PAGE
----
Traumatic events leave their mark. People exposed to a traumatic experience early in life are more likely to be affected by illnesses such as borderline personality disorder or depression. However such experience can also have positive effects in certain circumstances. Thus, moderate stress in childhood may help a person develop strategies to better cope with stress in adulthood.
Further, it has long been recognised by psychologists and psychiatrists that the negative effects of trauma experienced by parents can be seen in their children, but the molecular mechanisms underlying such transmission are only beginning to be identified. A research team led by Isabelle Mansuy, Professor of Neuroepigenetics at the University of Zurich and ETH Zurich, has for the first time tested in mice the degree to which the beneficial effects of stress can be passed to following generations (publication in Nature Communications).
Flexible and goal-oriented in critical situations
The researchers subjected newborn male mice to traumatic stress by removing them from their mother at irregular and frequent intervals and by severely stressing the mothers in addition. They then used tests to analyse the behaviour of these pups when adult and their offspring in comparison to control mice not subjected to stress. They observed that the offspring of the stressed mice handled complex tasks more efficiently than the control group.
For example, one test revealed that the offspring of stressed fathers adapted better to changing rules on a task to earn a drink reward when they were thirsty. They reacted more flexibly. In another test, the mice had to poke their nose into a hole when prompted by a light signal but only after a pre-determined delay of 6, 12 or 18 seconds to get water. The stressed mice and their offspring performed the task better than the control mice at the long time interval of 18 seconds, which was especially challenging. This result was interpreted by the researchers as evidence for improved goal-oriented behaviour in difficult situations. Since the fathers were kept apart from their offspring and the mothers, the young animals cannot have learned this behaviour. Rather, they must have inherited it via molecular pathways in germ cells.
To determine how this behaviour is expressed and transmitted to the next generation, the researchers examined the activity of a gene, a mineralocorticoid receptor gene previously implicated in flexible behaviour. Mansuy’s team discovered that ‘epigenetic’ marks, which determine how much a gene is expressed, were altered on this gene, both in the brain and sperm of the stressed mice when adult. The altered marks were passed on to the next generation probably through the sperm, and may partly be responsible for the altered behaviour. The mineralocorticoid receptor in question binds signal messengers such as the stress hormone cortisone which initiates a signalling cascade in neurons.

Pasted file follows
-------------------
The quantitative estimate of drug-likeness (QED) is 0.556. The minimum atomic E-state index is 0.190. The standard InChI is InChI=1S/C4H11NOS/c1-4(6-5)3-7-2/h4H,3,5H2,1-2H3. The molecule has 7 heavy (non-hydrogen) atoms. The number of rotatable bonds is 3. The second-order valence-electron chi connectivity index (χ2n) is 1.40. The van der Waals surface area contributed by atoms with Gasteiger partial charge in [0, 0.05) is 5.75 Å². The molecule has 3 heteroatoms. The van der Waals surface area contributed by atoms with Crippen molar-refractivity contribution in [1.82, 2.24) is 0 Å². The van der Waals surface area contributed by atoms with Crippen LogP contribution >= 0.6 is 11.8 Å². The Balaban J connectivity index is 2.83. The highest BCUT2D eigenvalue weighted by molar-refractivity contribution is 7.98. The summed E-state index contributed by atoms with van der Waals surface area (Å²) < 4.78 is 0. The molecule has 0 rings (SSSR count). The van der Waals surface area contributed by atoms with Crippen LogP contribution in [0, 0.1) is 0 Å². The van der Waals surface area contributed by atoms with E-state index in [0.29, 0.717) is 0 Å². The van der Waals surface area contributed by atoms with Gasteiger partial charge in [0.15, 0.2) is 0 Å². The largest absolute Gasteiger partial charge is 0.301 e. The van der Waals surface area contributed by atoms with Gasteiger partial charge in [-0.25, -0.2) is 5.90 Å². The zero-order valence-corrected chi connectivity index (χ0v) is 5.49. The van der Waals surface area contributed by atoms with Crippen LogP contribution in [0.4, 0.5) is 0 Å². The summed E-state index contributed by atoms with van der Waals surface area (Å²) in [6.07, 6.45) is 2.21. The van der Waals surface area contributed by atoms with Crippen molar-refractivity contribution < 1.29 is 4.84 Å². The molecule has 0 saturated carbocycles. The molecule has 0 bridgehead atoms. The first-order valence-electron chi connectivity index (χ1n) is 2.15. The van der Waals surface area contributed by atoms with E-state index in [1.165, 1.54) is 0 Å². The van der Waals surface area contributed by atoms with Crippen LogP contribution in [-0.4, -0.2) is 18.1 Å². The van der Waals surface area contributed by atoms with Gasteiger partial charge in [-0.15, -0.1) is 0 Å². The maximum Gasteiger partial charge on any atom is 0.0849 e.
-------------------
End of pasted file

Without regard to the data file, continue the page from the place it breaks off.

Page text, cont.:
Help in overcoming problems
“Our results show that environmental factors change behaviour and that these changes can be passed on to the next generation,” explains Mansuy. This finding – that not only a parent’s susceptibility to psychological disorders can be passed on to its offspring, but also its improved goal-oriented behaviour in difficult situations – might prove to be of value to the clinic. Doctors could help post-trauma patients suffering from depression to build on these sorts of strength. The implication of the mineralocorticoid receptor gene could also be a good starting point for potential future medical therapies.
“We are not in any way suggesting that early-childhood trauma is somehow positive,” says Mansuy. But she adds that her study on mice demonstrates how extreme stress can positively or negatively affect the brain and behaviour across generations.
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